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iPhone 4: The Forbidden Grip

Steve Jobs wants to keep you happy by giving you a free case for his company's defective iPhone 4.  (Source: ArsTechnica)
"Phones aren't perfect" -- Steve Jobs

Today at Apple's 1 p.m. EST, 10 a.m. PST press conference, Apple finally formally addressed the iPhone 4's faulty antenna, which its engineers reportedly warned it about last year, but it ignored.  Despite reports claiming that it might initiate a recall, Apple took a hard line, with most of its presentation boiling down to one word -- denial.  But to Apple's credit it is giving users a free bumper case and letting them return their phones for free within 30 days if they're still unhappy.

Apple CEO Steven P. Jobs who infamously told users "You're holding it wrong" took the stage and began by stating, "We're not perfectPhones aren't perfect either... But we want to make all of our users happy.  We love making our users happy.  We're going to talk about how we're going to do that today... but before we get into that I want to talk about the problems and the data we've got so that we can make sure we make all our users happy."

Jobs then turned to a bit of bragging -- a record 3 million iPhone 4s sold in only 3 weeks.  He described it as the best smart phone in history, saying reviews back him up on that.

He then commented, "We started getting some reports of people having issues with the antenna system..People were touching this spot here.  Seeing a large drop in bars... sicne dubbed Antennagate.  We heard about this just 22 days ago from today. It's not like Apple's had its head in the sand for 3 months on this... Apple is an engineering driven company."

He then turned to tests which Apple engineers conducted.  He claims those tests show similar drops in signal, based on hand grip with a Blackberry, the HTC Droid Eris, and the Samsung Omnia 2.  Jobs' conclusion?  "This is life in the smartphone world. Phones aren't perfect."

Of course Jobs failed to show a wide variety of smart phones -- such as the HTC EVO 4G, Droid Incredible, etc.

He again reaffirms his stance that users need to be sure to have the correct grip and that the problem is mostly imagined stating, "We went to a lot of trouble to put this beautiful line in the stainless steel to say here's where you touch it everybody... and we had incorrect bars, so when it did drop the drop looked far more catastrophic."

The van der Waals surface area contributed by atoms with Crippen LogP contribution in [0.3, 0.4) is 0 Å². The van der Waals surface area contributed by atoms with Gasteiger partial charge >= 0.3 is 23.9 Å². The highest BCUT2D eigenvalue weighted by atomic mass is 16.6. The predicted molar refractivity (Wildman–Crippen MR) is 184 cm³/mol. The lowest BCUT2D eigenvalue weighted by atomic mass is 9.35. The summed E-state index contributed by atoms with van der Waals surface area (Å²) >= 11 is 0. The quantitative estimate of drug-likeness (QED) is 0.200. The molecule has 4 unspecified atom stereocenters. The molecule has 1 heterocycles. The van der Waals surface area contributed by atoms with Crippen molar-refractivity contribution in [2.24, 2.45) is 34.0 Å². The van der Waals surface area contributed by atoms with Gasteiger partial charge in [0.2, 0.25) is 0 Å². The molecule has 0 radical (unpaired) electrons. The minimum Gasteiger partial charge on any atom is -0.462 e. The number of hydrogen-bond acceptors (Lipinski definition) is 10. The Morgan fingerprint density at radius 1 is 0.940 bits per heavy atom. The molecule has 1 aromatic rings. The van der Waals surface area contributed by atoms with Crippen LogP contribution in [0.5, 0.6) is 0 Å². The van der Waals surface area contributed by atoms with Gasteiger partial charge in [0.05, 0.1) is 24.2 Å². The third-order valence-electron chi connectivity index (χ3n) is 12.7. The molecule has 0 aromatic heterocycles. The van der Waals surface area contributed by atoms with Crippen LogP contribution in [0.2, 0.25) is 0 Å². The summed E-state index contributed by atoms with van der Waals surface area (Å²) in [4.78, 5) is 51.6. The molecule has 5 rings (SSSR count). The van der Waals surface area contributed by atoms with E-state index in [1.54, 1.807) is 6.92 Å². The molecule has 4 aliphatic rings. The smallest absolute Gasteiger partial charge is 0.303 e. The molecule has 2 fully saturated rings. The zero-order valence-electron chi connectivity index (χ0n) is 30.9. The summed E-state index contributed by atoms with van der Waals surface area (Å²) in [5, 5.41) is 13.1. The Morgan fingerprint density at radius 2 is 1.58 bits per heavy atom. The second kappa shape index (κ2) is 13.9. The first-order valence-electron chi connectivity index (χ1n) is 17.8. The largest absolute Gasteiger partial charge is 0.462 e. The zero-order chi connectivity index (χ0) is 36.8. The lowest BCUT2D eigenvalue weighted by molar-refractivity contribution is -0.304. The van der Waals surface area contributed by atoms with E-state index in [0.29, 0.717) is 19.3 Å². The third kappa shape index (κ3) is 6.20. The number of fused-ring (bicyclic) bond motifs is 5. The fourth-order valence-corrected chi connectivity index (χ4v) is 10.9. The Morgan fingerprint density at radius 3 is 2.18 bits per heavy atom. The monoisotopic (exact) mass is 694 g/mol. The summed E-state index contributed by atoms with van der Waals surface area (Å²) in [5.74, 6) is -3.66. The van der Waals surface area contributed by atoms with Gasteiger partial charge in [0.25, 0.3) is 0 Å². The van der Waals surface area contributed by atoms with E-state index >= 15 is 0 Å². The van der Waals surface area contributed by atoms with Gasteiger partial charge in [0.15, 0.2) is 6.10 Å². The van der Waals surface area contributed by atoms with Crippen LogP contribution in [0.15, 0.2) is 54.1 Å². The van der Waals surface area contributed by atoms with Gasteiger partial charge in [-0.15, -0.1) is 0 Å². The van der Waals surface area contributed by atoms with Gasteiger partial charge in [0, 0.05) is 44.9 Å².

Apple says that its testing to come to this conclusion was extensive.  It spent $100M USD on its signal testing facility, complete with anechoic chambers.  It has hired 18 PhD scientist and engineers (though earlier reports indicate it perhaps wasn't listening to them).

In his presentation, Jobs cites AppleCare numbers which he claims indicate that only 0.55 percent of customers had enough of an issue to contact Apple.  Further, he says that return rates on the iPhone 4 are a miniscule 1.7 percent down from 6 percent (granted maybe some customers were waiting for Apple's response).

Jobs did admit that the iPhone 4 drops more calls that the iPhone 3GS, but claims that it only drops 1 more call per 100 calls than the 3GS hardware -- in other words less than a 1 percent difference.  He claims his inbox has been overflowing with emails telling him how wonderfully the iPhone 4 is working and how great it is.  In fact he claims he received 5,000 such emails.

He concludes by summarizing about the cosmetic "fix" to the number of bars drawn.  And then finally, he tosses customers a bone.  Apple will be giving out a free cases (Apple's own $30 USD newly designed case which reportedly fixes much of the signal problems or similar third party designs).  Until Sept. 30 Apple will give one of the cases to every iPhone 4 purchaser for free.  Customers who already bought a case will be refunded.  And international customers will be eligible for the offer as well.

The proximity sensor issue was also briefly mentioned, and chief Jobs says a software fix is incoming.  He also reminded that the white iPhone 4 will arrive at the end of July and that the iPhone 4 will launch in 17 countries on July 30th, as well.